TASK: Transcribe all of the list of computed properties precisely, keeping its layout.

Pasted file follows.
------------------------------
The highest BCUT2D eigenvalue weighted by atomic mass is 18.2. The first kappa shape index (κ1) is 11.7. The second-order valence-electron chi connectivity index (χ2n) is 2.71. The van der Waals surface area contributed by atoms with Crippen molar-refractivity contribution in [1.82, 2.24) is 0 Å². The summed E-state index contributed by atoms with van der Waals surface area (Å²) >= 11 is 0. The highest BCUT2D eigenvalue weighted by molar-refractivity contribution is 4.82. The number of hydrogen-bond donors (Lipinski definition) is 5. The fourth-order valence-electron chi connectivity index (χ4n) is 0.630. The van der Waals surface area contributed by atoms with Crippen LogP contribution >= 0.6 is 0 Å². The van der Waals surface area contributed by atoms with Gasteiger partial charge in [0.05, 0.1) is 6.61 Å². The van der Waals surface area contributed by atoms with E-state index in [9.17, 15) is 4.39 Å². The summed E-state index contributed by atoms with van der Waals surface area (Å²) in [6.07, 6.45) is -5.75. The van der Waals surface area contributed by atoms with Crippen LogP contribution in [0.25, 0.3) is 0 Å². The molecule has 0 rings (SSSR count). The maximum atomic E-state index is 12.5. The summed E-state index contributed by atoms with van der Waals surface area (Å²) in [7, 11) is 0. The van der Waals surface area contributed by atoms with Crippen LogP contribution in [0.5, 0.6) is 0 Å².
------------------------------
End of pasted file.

The highest BCUT2D eigenvalue weighted by atomic mass is 18.2. The first kappa shape index (κ1) is 11.7. The second-order valence-electron chi connectivity index (χ2n) is 2.71. The van der Waals surface area contributed by atoms with Crippen molar-refractivity contribution in [1.82, 2.24) is 0 Å². The summed E-state index contributed by atoms with van der Waals surface area (Å²) >= 11 is 0. The highest BCUT2D eigenvalue weighted by molar-refractivity contribution is 4.82. The number of hydrogen-bond donors (Lipinski definition) is 5. The fourth-order valence-electron chi connectivity index (χ4n) is 0.630. The van der Waals surface area contributed by atoms with Crippen LogP contribution >= 0.6 is 0 Å². The van der Waals surface area contributed by atoms with Gasteiger partial charge in [0.05, 0.1) is 6.61 Å². The van der Waals surface area contributed by atoms with E-state index in [9.17, 15) is 4.39 Å². The summed E-state index contributed by atoms with van der Waals surface area (Å²) in [6.07, 6.45) is -5.75. The van der Waals surface area contributed by atoms with Crippen LogP contribution in [0.25, 0.3) is 0 Å². The molecule has 0 rings (SSSR count). The maximum atomic E-state index is 12.5. The summed E-state index contributed by atoms with van der Waals surface area (Å²) in [7, 11) is 0. The van der Waals surface area contributed by atoms with Crippen LogP contribution in [0.5, 0.6) is 0 Å².